The following pages will document both British bicycles exported to Commonwealth countries, as well as each country’s own cycle industry…

RIDE-VINTAGE-online-magazine-2

AUSTRALIA:

australian bicycles 1

TO READ ABOUT THE CYCLE INDUSTRY 

IN AUSTRALIA

PLEASE CLICK HERE

RIDE-VINTAGE-online-magazine-2

NEW ZEALAND 

rambler-bicycle

TO READ ABOUT THE CYCLE INDUSTRY 

IN NEW ZEALAND 

PLEASE CLICK HERE

RIDE-VINTAGE-online-magazine-2

CANADA:

1930_Hercules_01

TO READ ABOUT THE CYCLE INDUSTRY 

IN CANADA

PLEASE CLICK HERE

RIDE-VINTAGE-online-magazine-2

BRITISH EAST AFRICA: UGANDA

stanley bicycle

TO READ ABOUT THE CYCLE INDUSTRY 

IN UGANDA

PLEASE CLICK HERE

RIDE-VINTAGE-online-magazine-2

Postwar intro on War Loans thanks to – http://en.wikipedia.org/wiki/Anglo-American_loan

 

La Belle Epoque: Bicycle Posters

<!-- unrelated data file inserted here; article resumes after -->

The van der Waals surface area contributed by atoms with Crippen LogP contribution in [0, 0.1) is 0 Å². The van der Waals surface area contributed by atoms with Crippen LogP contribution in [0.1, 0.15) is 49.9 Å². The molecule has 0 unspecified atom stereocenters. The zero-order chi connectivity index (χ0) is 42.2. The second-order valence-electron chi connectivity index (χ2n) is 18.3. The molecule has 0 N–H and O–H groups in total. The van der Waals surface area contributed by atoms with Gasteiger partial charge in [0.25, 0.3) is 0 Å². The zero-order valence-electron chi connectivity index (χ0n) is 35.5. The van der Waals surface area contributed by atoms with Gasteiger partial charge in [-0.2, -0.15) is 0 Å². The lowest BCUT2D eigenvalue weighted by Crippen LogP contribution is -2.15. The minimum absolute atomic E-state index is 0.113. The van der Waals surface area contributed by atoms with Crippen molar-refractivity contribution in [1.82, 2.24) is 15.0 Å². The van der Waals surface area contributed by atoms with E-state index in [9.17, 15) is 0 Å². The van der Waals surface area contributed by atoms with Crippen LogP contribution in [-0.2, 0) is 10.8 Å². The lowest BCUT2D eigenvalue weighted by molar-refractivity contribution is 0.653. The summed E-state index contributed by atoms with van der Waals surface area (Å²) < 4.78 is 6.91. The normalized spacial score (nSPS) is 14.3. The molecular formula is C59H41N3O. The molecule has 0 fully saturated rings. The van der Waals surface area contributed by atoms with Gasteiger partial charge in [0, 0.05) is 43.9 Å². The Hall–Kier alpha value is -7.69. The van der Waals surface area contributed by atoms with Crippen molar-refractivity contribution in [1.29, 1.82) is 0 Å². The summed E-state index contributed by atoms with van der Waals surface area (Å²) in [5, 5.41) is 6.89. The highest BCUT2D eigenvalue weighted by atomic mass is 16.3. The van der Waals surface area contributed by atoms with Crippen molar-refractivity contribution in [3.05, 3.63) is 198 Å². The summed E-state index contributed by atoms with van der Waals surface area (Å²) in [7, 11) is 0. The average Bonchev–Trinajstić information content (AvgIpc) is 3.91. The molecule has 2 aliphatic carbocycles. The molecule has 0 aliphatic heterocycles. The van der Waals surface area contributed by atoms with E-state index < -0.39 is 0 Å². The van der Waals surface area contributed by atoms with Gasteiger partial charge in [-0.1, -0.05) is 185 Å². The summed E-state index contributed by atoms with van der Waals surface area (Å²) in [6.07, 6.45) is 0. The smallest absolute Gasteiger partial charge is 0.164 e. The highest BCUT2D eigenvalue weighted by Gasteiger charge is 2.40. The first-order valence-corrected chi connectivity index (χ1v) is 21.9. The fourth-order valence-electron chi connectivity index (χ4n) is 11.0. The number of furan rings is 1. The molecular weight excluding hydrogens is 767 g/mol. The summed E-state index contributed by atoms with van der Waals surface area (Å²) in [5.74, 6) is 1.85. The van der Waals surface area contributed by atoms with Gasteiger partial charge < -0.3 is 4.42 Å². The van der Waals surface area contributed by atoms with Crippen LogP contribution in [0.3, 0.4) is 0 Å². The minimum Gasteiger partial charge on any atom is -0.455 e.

belle epoque posters ride vintage magzine

LA BELLE EPOQUE

The poster revolution of the late 19th century transformed the city of Paris, created an obsession with colour lithography among leading artists and shaped the future of printmaking, poster design and advertising. More than a century later we are still captivated by these images.

The years between 1871 and 1914 represent one of the most fascinating periods in European history. it was an era characterized by optimism, peace at home and in Europe, new technology and scientific discoveries. The peace and prosperity in Paris allowed the arts to flourish, and many masterpieces of literature, music, theater, and visual art gained recognition. A joy of life awoke in all social classes, and with that a desire for new, extraordinary, sensational things. People were seized by the feeling of a new start into better times and a sense of freedom and happiness prevailed.